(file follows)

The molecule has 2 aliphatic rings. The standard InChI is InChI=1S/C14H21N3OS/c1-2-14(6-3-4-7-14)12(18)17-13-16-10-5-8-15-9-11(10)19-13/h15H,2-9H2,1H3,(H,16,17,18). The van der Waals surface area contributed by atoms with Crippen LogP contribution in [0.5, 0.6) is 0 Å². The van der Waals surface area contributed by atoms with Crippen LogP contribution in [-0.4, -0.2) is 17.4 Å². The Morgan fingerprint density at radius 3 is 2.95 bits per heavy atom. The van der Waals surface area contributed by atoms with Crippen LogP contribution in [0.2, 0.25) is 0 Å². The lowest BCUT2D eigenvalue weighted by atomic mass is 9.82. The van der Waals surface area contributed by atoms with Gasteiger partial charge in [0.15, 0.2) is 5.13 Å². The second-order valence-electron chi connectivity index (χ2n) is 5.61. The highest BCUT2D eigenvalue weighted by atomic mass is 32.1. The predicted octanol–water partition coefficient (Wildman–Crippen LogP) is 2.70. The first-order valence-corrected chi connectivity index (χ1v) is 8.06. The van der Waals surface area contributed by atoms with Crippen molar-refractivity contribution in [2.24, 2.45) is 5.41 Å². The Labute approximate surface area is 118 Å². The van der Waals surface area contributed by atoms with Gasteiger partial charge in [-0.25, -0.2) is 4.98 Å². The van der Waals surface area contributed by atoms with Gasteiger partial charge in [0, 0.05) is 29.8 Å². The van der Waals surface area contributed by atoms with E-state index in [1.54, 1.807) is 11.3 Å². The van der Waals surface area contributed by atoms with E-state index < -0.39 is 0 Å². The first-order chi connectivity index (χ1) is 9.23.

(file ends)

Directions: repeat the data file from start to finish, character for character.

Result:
The molecule has 2 aliphatic rings. The standard InChI is InChI=1S/C14H21N3OS/c1-2-14(6-3-4-7-14)12(18)17-13-16-10-5-8-15-9-11(10)19-13/h15H,2-9H2,1H3,(H,16,17,18). The van der Waals surface area contributed by atoms with Crippen LogP contribution in [0.5, 0.6) is 0 Å². The van der Waals surface area contributed by atoms with Crippen LogP contribution in [-0.4, -0.2) is 17.4 Å². The Morgan fingerprint density at radius 3 is 2.95 bits per heavy atom. The van der Waals surface area contributed by atoms with Crippen LogP contribution in [0.2, 0.25) is 0 Å². The lowest BCUT2D eigenvalue weighted by atomic mass is 9.82. The van der Waals surface area contributed by atoms with Gasteiger partial charge in [0.15, 0.2) is 5.13 Å². The second-order valence-electron chi connectivity index (χ2n) is 5.61. The highest BCUT2D eigenvalue weighted by atomic mass is 32.1. The predicted octanol–water partition coefficient (Wildman–Crippen LogP) is 2.70. The first-order valence-corrected chi connectivity index (χ1v) is 8.06. The van der Waals surface area contributed by atoms with Crippen molar-refractivity contribution in [2.24, 2.45) is 5.41 Å². The Labute approximate surface area is 118 Å². The van der Waals surface area contributed by atoms with Gasteiger partial charge in [-0.25, -0.2) is 4.98 Å². The van der Waals surface area contributed by atoms with Gasteiger partial charge in [0, 0.05) is 29.8 Å². The van der Waals surface area contributed by atoms with E-state index in [1.54, 1.807) is 11.3 Å². The van der Waals surface area contributed by atoms with E-state index < -0.39 is 0 Å². The first-order chi connectivity index (χ1) is 9.23.